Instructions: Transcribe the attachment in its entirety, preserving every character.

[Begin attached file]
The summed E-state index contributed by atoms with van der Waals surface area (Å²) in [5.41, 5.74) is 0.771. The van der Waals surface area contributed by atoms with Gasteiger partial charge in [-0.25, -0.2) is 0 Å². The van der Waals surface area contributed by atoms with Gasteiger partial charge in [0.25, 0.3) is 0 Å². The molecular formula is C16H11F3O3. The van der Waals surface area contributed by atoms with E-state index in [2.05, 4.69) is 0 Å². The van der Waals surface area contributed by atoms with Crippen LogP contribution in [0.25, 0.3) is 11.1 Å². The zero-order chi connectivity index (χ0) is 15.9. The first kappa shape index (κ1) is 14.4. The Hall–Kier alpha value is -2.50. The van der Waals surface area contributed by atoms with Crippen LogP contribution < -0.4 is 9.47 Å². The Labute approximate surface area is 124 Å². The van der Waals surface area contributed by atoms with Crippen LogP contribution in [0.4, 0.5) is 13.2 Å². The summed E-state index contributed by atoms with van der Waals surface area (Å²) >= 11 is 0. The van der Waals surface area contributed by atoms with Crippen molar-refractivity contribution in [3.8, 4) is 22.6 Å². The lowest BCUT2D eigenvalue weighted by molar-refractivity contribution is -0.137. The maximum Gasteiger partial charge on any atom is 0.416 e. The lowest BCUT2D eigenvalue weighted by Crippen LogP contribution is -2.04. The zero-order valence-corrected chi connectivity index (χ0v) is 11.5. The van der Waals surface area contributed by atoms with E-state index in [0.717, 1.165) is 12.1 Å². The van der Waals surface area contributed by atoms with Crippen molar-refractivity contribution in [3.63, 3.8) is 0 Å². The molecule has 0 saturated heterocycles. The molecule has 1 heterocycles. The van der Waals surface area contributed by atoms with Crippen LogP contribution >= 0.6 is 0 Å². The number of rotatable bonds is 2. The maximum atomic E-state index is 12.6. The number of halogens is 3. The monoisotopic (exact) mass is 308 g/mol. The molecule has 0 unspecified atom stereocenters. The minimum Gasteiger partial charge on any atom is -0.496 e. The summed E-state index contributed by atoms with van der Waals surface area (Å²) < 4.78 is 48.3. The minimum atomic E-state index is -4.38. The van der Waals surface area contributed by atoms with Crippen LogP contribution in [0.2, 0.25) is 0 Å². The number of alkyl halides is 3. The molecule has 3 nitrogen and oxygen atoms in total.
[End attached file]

The summed E-state index contributed by atoms with van der Waals surface area (Å²) in [5.41, 5.74) is 0.771. The van der Waals surface area contributed by atoms with Gasteiger partial charge in [-0.25, -0.2) is 0 Å². The van der Waals surface area contributed by atoms with Gasteiger partial charge in [0.25, 0.3) is 0 Å². The molecular formula is C16H11F3O3. The van der Waals surface area contributed by atoms with E-state index in [2.05, 4.69) is 0 Å². The van der Waals surface area contributed by atoms with Crippen LogP contribution in [0.25, 0.3) is 11.1 Å². The zero-order chi connectivity index (χ0) is 15.9. The first kappa shape index (κ1) is 14.4. The Hall–Kier alpha value is -2.50. The van der Waals surface area contributed by atoms with Crippen LogP contribution < -0.4 is 9.47 Å². The Labute approximate surface area is 124 Å². The van der Waals surface area contributed by atoms with Crippen LogP contribution in [0.4, 0.5) is 13.2 Å². The summed E-state index contributed by atoms with van der Waals surface area (Å²) >= 11 is 0. The van der Waals surface area contributed by atoms with Crippen molar-refractivity contribution in [3.8, 4) is 22.6 Å². The lowest BCUT2D eigenvalue weighted by molar-refractivity contribution is -0.137. The maximum Gasteiger partial charge on any atom is 0.416 e. The lowest BCUT2D eigenvalue weighted by Crippen LogP contribution is -2.04. The zero-order valence-corrected chi connectivity index (χ0v) is 11.5. The van der Waals surface area contributed by atoms with E-state index in [0.717, 1.165) is 12.1 Å². The van der Waals surface area contributed by atoms with Crippen molar-refractivity contribution in [3.63, 3.8) is 0 Å². The molecule has 0 saturated heterocycles. The molecule has 1 heterocycles. The van der Waals surface area contributed by atoms with Crippen LogP contribution >= 0.6 is 0 Å². The number of rotatable bonds is 2. The maximum atomic E-state index is 12.6. The number of halogens is 3. The monoisotopic (exact) mass is 308 g/mol. The molecule has 0 unspecified atom stereocenters. The minimum Gasteiger partial charge on any atom is -0.496 e. The summed E-state index contributed by atoms with van der Waals surface area (Å²) < 4.78 is 48.3. The minimum atomic E-state index is -4.38. The van der Waals surface area contributed by atoms with Crippen LogP contribution in [0.2, 0.25) is 0 Å². The number of alkyl halides is 3. The molecule has 3 nitrogen and oxygen atoms in total.